Books by M.D. Clarke

Released: Jan. 15, 2000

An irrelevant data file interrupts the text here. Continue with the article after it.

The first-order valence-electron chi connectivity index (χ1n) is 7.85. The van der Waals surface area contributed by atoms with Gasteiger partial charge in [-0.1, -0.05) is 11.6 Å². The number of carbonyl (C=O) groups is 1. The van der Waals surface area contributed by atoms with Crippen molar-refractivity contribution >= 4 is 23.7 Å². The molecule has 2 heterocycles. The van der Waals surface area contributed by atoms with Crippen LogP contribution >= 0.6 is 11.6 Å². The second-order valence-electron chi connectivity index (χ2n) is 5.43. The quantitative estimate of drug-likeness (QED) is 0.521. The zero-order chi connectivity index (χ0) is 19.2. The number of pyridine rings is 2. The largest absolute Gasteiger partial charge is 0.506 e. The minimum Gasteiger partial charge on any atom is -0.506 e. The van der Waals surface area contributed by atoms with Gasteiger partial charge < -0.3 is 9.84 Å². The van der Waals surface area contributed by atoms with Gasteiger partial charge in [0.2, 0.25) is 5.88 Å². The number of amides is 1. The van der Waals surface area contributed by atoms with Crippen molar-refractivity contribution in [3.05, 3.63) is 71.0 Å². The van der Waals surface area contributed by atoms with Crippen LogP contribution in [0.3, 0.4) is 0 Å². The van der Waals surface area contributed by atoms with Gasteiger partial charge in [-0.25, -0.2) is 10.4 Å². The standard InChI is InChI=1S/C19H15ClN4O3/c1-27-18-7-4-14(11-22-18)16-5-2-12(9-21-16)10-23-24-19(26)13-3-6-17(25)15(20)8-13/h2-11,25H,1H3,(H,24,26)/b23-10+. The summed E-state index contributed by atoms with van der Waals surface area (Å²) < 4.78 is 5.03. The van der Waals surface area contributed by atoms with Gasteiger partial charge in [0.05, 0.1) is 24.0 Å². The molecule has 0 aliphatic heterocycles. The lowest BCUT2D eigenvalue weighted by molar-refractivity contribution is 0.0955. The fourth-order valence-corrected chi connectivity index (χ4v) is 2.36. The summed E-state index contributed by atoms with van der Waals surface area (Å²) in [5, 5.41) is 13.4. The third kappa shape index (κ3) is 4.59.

"Picture two happy men walking up a glorious valley" deep in central Tibet, 20,000-footers rising here and there. Mountaineers Bonington and Clarke try for an unclimbed summit, but it is the road that delights more than the topmost point. Bonington has made his name by climbing the great Himalayan peaks, though these days he is happiest, like his climbing companion Clarke, glomming about the backcountry, going remote in high-elevation landscapes. Clarke's warm voice alternates with Bonington's clipped tones in chapters describing their journey to Tibet's Sepu Kangri, known to the locals as the White Snow God, a glorious and daunting mountain away in the back of beyond. A combination of hellacious weather and unstable conditions prevents the duo from reaching the summit, yet their high spirits buoy the story. Now in their 60s, both men stop to smell the wildflowers, enjoy the area's residents, and take delays in stride. Even Bonington, heretofore a bit of a taskmaster, trades military precision for serendipity, and displays a certain grim pleasure in the logistical snafus: "He told us that we had come at a very bad time—it always seemed a bad time." Clarke is more consistently relaxed and expansive, stopping to note that "we surprised two ruddy shelducks from a little moraine pool," commenting on the food——delicious dumplings stuffed with meat and onions and hunks of lamb roasted in the embers——or passing along the good news about the outhouse situation: "The stench was indescribable. I gagged and retched." Bonington and Clarke each write polished landscape pastels and successfully capture the jittery atmosphere in Lhasa, where they duel with the Chinese bureaucracy over permits. A mellower Bonington, now more enchanted with place than technique, is as compatible with Clarke in the dangerous terrain of writing as on an ice-armored cornice. (90 color photos) Read full book review >